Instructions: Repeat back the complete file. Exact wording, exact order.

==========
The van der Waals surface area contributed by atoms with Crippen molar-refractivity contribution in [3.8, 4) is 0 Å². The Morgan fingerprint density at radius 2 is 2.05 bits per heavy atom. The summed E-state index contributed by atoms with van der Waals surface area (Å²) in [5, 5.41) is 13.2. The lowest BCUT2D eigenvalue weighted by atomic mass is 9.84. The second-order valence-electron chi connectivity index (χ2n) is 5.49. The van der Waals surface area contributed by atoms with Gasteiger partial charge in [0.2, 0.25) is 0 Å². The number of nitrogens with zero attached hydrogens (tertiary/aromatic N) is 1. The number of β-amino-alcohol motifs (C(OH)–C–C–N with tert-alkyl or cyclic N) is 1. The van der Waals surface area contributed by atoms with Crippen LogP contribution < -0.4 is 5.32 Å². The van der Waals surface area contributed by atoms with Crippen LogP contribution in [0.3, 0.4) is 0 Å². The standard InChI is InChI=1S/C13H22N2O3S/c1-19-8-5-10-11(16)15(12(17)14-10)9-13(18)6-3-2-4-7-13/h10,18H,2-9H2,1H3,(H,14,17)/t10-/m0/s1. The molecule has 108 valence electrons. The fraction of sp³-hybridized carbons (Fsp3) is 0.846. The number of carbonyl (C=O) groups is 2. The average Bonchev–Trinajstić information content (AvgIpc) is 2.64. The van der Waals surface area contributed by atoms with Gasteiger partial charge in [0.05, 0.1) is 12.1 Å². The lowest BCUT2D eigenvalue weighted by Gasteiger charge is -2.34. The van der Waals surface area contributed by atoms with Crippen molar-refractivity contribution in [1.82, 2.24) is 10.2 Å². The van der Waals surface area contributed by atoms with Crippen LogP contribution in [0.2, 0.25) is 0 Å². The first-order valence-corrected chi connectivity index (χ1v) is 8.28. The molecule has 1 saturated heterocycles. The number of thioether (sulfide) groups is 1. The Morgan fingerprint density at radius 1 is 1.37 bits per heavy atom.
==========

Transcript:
The van der Waals surface area contributed by atoms with Crippen molar-refractivity contribution in [3.8, 4) is 0 Å². The Morgan fingerprint density at radius 2 is 2.05 bits per heavy atom. The summed E-state index contributed by atoms with van der Waals surface area (Å²) in [5, 5.41) is 13.2. The lowest BCUT2D eigenvalue weighted by atomic mass is 9.84. The second-order valence-electron chi connectivity index (χ2n) is 5.49. The van der Waals surface area contributed by atoms with Gasteiger partial charge in [0.2, 0.25) is 0 Å². The number of nitrogens with zero attached hydrogens (tertiary/aromatic N) is 1. The number of β-amino-alcohol motifs (C(OH)–C–C–N with tert-alkyl or cyclic N) is 1. The van der Waals surface area contributed by atoms with Crippen LogP contribution < -0.4 is 5.32 Å². The van der Waals surface area contributed by atoms with Crippen LogP contribution in [0.3, 0.4) is 0 Å². The standard InChI is InChI=1S/C13H22N2O3S/c1-19-8-5-10-11(16)15(12(17)14-10)9-13(18)6-3-2-4-7-13/h10,18H,2-9H2,1H3,(H,14,17)/t10-/m0/s1. The molecule has 108 valence electrons. The fraction of sp³-hybridized carbons (Fsp3) is 0.846. The number of carbonyl (C=O) groups is 2. The average Bonchev–Trinajstić information content (AvgIpc) is 2.64. The van der Waals surface area contributed by atoms with Gasteiger partial charge in [0.05, 0.1) is 12.1 Å². The lowest BCUT2D eigenvalue weighted by Gasteiger charge is -2.34. The van der Waals surface area contributed by atoms with Crippen molar-refractivity contribution in [1.82, 2.24) is 10.2 Å². The van der Waals surface area contributed by atoms with Crippen LogP contribution in [0.2, 0.25) is 0 Å². The first-order valence-corrected chi connectivity index (χ1v) is 8.28. The molecule has 1 saturated heterocycles. The number of thioether (sulfide) groups is 1. The Morgan fingerprint density at radius 1 is 1.37 bits per heavy atom.